One of the top questions I get asked by readers and new writers alike is how to overcome writer’s block. Even if you aren’t a writer, you’re probably familiar with the idea of writer’s block. Before writing became my career, I pictured some poor soul locked in a study, up all night, staring at a blank page. In my mind, said writer looked a bit like Einstein, with all that crazy hair sticking up and a slightly manic look on his face. For some, this may actually be what writer’s block looks like, but not for me. No, for me it’s a little more subtle, but no less debilitating.
My experience with writer’s block has never been a lack of ideas, it’s been dealing with moments when I feel like I’ve lost my way. Usually, I’m stuck somewhere in my story and can’t see my way to a solution. This experience incites crippling self-doubt, and I think, “I really have no idea what I’m doing. I’m just posing. This project is going to be an utter failure, if I ever finish it all.”
Honestly, we don’t need to be writers to feel this way. I’ve been stuck, confused, overwhelmed, and lost in other areas of my life - in relationships, in my previous career, many times as a parent. We all have. Some of the practices I’ve learned to overcome my writer’s block definitely translate elsewhere. Here are some of my favorite tricks to get through the sticky stuff…
Work anyway. Keep to your schedule, even if it turns out that any writing you do has to be tossed the next day. I often find the more I write, the more the ideas flow. Except when they don’t.
So, take a break. This is the exact opposite of my first suggestion, but sometimes it really is necessary to step away and gain some perspective. Maybe you’ll only need a walk to clear your head. But maybe you need a real break from the pressure of a daily word count goal. Stay focused on your story, but use your writing time to brainstorm instead. Keep a notebook with you and capture the ideas when they come.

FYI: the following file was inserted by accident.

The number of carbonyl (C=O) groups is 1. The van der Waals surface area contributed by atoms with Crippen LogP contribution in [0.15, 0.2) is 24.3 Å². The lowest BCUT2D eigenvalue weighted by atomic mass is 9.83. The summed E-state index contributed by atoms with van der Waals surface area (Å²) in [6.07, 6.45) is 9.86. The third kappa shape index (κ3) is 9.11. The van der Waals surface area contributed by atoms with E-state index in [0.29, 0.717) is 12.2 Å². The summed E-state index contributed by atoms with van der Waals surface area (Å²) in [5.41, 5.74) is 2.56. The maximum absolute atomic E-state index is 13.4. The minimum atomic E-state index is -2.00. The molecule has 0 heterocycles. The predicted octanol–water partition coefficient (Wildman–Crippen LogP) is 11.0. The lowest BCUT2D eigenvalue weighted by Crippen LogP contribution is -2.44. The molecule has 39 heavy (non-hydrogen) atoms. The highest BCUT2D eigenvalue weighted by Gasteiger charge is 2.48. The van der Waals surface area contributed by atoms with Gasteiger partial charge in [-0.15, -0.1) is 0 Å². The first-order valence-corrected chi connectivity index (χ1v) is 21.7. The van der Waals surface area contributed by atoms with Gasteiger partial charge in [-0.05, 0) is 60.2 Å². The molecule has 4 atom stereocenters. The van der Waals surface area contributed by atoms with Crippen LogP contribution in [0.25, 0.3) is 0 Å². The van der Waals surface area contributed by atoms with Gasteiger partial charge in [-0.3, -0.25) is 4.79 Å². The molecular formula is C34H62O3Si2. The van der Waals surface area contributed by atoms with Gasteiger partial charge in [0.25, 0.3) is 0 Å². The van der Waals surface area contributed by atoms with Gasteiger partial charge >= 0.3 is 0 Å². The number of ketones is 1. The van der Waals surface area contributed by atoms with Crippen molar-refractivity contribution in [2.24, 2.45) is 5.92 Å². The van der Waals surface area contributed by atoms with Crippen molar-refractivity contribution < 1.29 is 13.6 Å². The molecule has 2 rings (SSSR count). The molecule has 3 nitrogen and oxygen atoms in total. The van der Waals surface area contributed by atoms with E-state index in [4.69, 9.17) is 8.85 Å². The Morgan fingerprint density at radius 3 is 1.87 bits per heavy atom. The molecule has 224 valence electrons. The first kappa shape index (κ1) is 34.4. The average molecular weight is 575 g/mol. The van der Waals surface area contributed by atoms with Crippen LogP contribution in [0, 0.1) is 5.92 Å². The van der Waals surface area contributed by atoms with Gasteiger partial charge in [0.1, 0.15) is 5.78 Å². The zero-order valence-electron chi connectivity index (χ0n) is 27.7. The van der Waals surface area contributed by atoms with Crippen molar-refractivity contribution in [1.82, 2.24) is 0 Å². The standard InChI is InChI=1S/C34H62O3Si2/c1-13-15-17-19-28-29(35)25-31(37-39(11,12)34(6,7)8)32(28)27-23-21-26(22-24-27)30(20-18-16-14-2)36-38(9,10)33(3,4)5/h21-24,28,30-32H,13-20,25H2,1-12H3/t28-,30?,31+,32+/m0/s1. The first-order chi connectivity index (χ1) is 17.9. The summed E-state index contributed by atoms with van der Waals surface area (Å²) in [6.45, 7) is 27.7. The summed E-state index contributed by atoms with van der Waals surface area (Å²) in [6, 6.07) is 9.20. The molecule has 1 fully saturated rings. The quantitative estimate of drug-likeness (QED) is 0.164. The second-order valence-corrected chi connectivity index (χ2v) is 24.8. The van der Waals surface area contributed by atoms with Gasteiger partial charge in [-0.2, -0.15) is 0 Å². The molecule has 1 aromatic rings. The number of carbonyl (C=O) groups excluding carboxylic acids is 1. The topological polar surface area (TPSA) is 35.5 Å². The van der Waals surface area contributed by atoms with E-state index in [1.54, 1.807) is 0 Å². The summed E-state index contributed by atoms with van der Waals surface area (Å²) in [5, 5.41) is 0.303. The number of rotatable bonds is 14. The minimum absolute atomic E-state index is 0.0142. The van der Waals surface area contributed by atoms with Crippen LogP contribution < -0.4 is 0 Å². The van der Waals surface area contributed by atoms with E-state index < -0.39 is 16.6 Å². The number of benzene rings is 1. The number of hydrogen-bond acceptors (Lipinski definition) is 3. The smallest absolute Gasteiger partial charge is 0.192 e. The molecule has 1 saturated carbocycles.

Go somewhere that inspires you. I’d once committed to writing a short story for an anthology - the prompts were an old photograph from the 1800s, an event, and a name. It was a speculative fiction collection, and I immediately wanted to write a ghost story. I had a great story idea, as usual, but unfortunately, very little substance to go with it. With the deadline fast approaching, I started to panic. During a weekend getaway, I had the chance to visit an old New England village, well preserved and complete with actors in period dress. Strolling up creaky old stairs and surrounded by real artifacts from the nineteenth century, I allowed my imagination to flow, and the pieces of my story finally fell into place.
Talk it through with another writer. Sometimes, when you talk about it, you realize your story is more well-developed than you thought. Brainstorming with a creative friend might also help you see things from a fresh perspective.
If there’s a scene that excites you, write it. Sometimes, you’ll have a very clear, pivotal scene worked out in your mind, but it isn’t happening in the book for a while yet. You don’t have to write in order. If focusing on that scene gets the words flowing and reminds you that writing can be fun, go for it!
This musing was mostly for those writers I’ve met who’ve asked for help breaking through a block, but feel free to exchange the word “write” for any project that’s got you spinning in circles!